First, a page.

Recruitment will begin in March 2021. The MedPAC Quitline Service is promoted to Hong Kong residents through a variety of platforms, such as publicity and exhibitions in secondary schools and tertiary educational institutions, non-governmental organisations, and industries; community outreach activities; advertisements in newspapers, magazines, and on the Internet; the MedPAC Quitline website and social media platforms; posters; and snowball approaches. At least 20,000 pamphlets, booklets, and other publicity materials as well as invitation letters for this study will be delivered to secondary schools and tertiary educational institutions, including middle schools, vocational training schools, colleges, and universities. Exhibitions, carnivals, and anti-drug games and competitions will be held in secondary schools and tertiary educational institutions that agree to participate in this project. Our research assistant will screen all potential subjects and will invite those who meet the inclusion criteria to participate in the study.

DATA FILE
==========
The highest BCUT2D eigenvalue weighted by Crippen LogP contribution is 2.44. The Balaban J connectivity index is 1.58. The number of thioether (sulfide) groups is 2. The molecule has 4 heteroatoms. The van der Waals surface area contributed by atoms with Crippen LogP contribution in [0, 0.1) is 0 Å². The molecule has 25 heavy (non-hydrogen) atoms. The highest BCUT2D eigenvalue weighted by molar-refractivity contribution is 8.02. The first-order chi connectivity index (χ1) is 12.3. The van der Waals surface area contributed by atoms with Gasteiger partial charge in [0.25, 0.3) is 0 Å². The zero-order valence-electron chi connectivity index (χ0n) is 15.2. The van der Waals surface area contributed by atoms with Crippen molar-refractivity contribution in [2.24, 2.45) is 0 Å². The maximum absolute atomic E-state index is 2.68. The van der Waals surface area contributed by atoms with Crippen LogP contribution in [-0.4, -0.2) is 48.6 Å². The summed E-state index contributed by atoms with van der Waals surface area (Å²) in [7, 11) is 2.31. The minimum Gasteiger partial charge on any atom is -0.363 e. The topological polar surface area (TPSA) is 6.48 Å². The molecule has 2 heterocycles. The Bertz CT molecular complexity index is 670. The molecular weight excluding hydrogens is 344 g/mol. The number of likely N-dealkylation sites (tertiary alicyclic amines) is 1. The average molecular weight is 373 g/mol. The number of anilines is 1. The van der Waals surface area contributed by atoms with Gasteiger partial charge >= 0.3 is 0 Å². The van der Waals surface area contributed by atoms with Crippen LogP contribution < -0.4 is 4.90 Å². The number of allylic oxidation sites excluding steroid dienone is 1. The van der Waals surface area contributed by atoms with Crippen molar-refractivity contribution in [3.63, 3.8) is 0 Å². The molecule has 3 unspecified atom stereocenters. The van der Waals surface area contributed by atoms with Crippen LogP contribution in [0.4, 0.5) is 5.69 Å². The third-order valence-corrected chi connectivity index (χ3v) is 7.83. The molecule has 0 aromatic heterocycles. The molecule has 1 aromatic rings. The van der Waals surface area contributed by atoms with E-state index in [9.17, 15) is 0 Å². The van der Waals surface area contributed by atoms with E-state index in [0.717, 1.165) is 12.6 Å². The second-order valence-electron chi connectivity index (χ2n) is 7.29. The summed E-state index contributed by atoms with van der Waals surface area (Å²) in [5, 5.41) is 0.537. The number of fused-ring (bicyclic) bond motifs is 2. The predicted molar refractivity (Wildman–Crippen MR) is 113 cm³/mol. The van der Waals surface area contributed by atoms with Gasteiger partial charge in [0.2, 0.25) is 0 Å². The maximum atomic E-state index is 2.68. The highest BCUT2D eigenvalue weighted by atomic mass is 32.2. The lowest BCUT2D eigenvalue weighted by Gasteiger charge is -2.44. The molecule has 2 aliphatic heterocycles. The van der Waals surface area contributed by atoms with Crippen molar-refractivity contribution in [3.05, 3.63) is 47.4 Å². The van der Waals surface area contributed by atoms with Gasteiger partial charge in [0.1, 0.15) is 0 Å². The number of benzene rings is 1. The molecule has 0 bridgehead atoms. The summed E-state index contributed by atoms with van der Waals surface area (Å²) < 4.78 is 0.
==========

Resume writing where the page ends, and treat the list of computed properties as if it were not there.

Randomisation and blinding
A simple complete randomisation method will be adopted. The subjects will be randomly allocated to either the intervention or the control group. The random numbers used for group assignment will be generated using a personal computer by another research assistant, who will not be involved in the subject recruitment. The randomisation will be performed by a research assistant who will open a serially numbered, opaque, sealed envelope that contains a card indicating the randomly allocated group. Because the subjects will be aware of their allocation according to the content received, we will be unable to completely blind them. However, a single-blind approach will be adopted, in which all outcome assessors and data analysts will be blinded to the group assignment.
In addition to receiving the basic service provided by the MedPAC Quitline, the subjects in the intervention and control groups will receive brief MI via IM interaction and general health text-messages, respectively.